25 episodes

What led to the rise of the modern world? How have we made so much progress, and what are its consequences? What are humanity's best ideas? Join award-winning historian Brad Harris as he engages these fundamental questions and interprets the biggest historical forces that shape their answers, from the rise of civilization and the development of modern science to the spread of disease and the growth of globalization.

Context with Brad Harris Brad Harris, Historian

    • History

What led to the rise of the modern world? How have we made so much progress, and what are its consequences? What are humanity's best ideas? Join award-winning historian Brad Harris as he engages these fundamental questions and interprets the biggest historical forces that shape their answers, from the rise of civilization and the development of modern science to the spread of disease and the growth of globalization.

    Reflections from A Distant Mirror

    Reflections from A Distant Mirror

    Plague, political chaos, the looming prospect of another civil war... what century are we in?

    To retain historical perspective, and to find inspiration in how humanity has recovered from far greater upheavals in the past, we turn to Barbara Tuchman's book, A Distant Mirror: The Calamitous 14th Century.

    To support Context and access supporter-only episodes: https://www.patreon.com/context

    For more info: https://bradharris.com/

    • 39 min
    2+2=5

    2+2=5

    I went slightly mad producing this episode. But then, the line between our reality and the fiction of 1984 has become far too blurry for my comfort.

    George Orwell wrote 1984 in 1948 - a very different historical context with very different threats. And yet, the dark sides of human nature he explored through his novel are still very much with us today.

    To help support Context and access supporter-only episodes, visit https://www.patreon.com/context

    Learn more at https://bradharris.com

    • 26 min
    All Things Being Equal

    All Things Being Equal

    One of the worst features of our society, we are told, is wealth inequality. But, what is the historical truth about wealth inequality?

    Drawing inspiration from Walter Scheidel's book, The Great Leveler: Violence and the History of Inequality, we explore the history of wealth inequality and discuss how the cure has tended to be far worse than the disease.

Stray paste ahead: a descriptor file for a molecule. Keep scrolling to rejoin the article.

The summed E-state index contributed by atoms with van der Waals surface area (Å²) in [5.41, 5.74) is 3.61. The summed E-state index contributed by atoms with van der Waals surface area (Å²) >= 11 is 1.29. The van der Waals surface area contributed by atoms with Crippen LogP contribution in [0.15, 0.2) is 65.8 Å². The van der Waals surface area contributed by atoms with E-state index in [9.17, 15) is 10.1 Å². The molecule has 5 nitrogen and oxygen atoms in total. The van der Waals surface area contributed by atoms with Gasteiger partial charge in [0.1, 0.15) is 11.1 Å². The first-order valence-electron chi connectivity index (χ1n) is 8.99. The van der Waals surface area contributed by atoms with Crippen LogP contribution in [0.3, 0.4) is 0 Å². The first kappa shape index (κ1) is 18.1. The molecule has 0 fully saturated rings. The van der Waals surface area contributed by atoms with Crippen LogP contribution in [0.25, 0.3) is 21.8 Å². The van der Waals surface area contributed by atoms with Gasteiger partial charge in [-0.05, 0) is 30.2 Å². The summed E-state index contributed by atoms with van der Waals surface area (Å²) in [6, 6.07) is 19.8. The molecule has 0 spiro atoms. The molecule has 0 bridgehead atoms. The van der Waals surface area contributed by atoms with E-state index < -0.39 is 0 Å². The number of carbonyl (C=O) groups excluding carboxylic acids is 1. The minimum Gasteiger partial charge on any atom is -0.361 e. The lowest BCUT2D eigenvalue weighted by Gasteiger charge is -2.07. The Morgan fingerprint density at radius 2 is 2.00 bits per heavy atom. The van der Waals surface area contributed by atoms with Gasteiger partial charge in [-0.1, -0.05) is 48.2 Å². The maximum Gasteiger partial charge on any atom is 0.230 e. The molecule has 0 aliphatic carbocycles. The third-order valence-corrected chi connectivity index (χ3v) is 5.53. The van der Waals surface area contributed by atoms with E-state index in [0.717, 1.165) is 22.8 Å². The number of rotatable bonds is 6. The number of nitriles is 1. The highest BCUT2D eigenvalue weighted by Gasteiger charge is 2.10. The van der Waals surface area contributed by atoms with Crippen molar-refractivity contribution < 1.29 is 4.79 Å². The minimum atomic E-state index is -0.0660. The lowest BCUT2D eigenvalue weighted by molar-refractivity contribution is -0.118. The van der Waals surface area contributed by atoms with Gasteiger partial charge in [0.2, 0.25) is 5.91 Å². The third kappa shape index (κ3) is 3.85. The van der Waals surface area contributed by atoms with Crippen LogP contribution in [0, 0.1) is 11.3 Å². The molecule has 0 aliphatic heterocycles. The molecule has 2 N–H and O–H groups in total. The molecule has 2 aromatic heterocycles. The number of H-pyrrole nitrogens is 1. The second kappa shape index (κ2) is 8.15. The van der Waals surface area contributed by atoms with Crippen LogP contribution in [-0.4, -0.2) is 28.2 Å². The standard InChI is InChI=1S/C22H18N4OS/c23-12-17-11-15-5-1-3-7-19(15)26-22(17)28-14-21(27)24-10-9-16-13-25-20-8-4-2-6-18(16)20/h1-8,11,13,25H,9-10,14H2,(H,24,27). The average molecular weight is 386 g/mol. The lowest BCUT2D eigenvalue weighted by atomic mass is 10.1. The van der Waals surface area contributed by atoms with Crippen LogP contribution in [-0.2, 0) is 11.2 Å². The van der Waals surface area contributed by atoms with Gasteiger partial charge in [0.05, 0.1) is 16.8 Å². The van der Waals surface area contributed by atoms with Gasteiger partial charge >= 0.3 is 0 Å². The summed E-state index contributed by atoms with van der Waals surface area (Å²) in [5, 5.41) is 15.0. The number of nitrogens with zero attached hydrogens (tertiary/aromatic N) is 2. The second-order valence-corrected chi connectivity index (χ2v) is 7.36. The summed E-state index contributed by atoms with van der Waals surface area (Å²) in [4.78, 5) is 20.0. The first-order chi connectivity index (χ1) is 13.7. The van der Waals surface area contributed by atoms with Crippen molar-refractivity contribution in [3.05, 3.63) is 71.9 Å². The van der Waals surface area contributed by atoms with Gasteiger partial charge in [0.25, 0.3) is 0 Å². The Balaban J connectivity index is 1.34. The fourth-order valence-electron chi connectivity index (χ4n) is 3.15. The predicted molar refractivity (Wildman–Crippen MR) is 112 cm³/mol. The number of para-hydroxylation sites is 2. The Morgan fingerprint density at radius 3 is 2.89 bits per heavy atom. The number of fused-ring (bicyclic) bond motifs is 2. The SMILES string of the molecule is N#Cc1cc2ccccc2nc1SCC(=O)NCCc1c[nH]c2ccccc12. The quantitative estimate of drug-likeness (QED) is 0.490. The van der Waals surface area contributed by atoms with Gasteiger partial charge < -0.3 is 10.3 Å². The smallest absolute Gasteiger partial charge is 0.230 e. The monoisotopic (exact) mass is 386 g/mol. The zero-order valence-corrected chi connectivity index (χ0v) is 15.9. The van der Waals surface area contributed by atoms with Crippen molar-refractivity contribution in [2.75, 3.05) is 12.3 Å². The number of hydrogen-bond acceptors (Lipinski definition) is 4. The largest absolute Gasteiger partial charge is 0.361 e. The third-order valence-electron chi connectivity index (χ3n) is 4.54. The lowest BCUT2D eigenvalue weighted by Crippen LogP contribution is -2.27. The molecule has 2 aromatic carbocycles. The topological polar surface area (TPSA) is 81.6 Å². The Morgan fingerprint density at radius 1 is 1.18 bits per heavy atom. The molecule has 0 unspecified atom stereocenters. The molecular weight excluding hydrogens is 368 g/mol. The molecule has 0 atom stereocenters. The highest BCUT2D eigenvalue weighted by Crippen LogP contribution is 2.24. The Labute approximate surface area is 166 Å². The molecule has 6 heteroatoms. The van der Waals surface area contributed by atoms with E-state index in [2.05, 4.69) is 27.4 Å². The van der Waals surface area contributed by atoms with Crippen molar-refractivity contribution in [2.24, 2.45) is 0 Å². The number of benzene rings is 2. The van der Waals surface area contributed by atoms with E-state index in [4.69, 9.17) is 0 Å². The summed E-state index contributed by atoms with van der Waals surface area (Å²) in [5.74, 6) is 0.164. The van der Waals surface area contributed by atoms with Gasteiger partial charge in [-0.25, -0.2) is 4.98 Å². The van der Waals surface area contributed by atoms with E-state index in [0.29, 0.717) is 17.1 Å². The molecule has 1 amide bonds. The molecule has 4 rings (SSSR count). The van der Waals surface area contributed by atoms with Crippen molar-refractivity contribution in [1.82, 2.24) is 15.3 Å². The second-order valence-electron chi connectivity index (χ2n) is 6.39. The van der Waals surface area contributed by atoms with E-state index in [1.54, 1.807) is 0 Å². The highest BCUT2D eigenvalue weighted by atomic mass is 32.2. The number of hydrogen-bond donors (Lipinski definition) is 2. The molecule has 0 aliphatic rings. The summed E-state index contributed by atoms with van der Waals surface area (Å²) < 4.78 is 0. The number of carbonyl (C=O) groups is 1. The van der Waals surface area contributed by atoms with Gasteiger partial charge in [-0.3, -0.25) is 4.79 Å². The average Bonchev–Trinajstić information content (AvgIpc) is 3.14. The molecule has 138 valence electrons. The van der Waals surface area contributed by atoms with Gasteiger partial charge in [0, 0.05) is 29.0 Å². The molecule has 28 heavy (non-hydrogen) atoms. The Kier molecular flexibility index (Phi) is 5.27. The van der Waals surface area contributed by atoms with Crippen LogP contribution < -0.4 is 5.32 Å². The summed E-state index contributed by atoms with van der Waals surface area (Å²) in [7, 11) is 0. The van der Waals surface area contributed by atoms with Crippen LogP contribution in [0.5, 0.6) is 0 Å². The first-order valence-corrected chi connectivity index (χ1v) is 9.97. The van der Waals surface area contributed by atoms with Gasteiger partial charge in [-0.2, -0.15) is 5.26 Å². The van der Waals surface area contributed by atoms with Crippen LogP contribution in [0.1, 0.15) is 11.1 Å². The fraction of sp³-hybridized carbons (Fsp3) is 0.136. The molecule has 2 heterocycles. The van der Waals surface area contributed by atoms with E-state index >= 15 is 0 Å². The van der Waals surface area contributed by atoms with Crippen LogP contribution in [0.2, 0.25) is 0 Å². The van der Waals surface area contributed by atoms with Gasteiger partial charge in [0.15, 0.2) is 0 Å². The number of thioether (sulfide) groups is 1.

To support Context and access bonus episodes, join me on Patreon: https://www.patreon.com/context

    Learn more at https://bradharris.com 

    • 30 min
    Approximating Perfection

    Approximating Perfection

    The history of calculus may seem irrelevant to most of our going concerns, but as author and mathematician Strogatz shows, the spirit of calculus expresses one of the best ideas humanity has ever had: greatness is not to be found in the end, but in the effort.

    Support the show on https://www.patreon.com/context

    Learn more at https://bradharris.com

    • 20 min
    Science as a Candle in the Dark

    Science as a Candle in the Dark

    Carl Sagan was a brilliant popularizer of science.  His book, The Demon Haunted World: Science as a Candle in the Dark, helps to inspire clear thinking when chaos reigns supreme.  Here, I share my thoughts on the important themes of that work.  

    To access bonus episodes and all regular episodes ad-free, join me on Patreon at https://www.patreon.com/context

    Learn more at https://bradharris.com

    • 20 min
    What If Our Ignorance Outgrows Our Potential?

    What If Our Ignorance Outgrows Our Potential?

    There is an overlooked rule in history: far more is lost and forgotten than is preserved and remembered.

    Humanity knows more and is more powerful than ever. But, are we getting wiser? 

    What if our ignorance outgrows our potential? What happens when rich and powerful societies lose their wisdom and forget what made them great in the first place? 

    It's happened before, and there is a Pulitzer Prize-winning book by Stephen Greenblatt that tells the tale: The Swerve: How the World Became Modern.

    • 35 min

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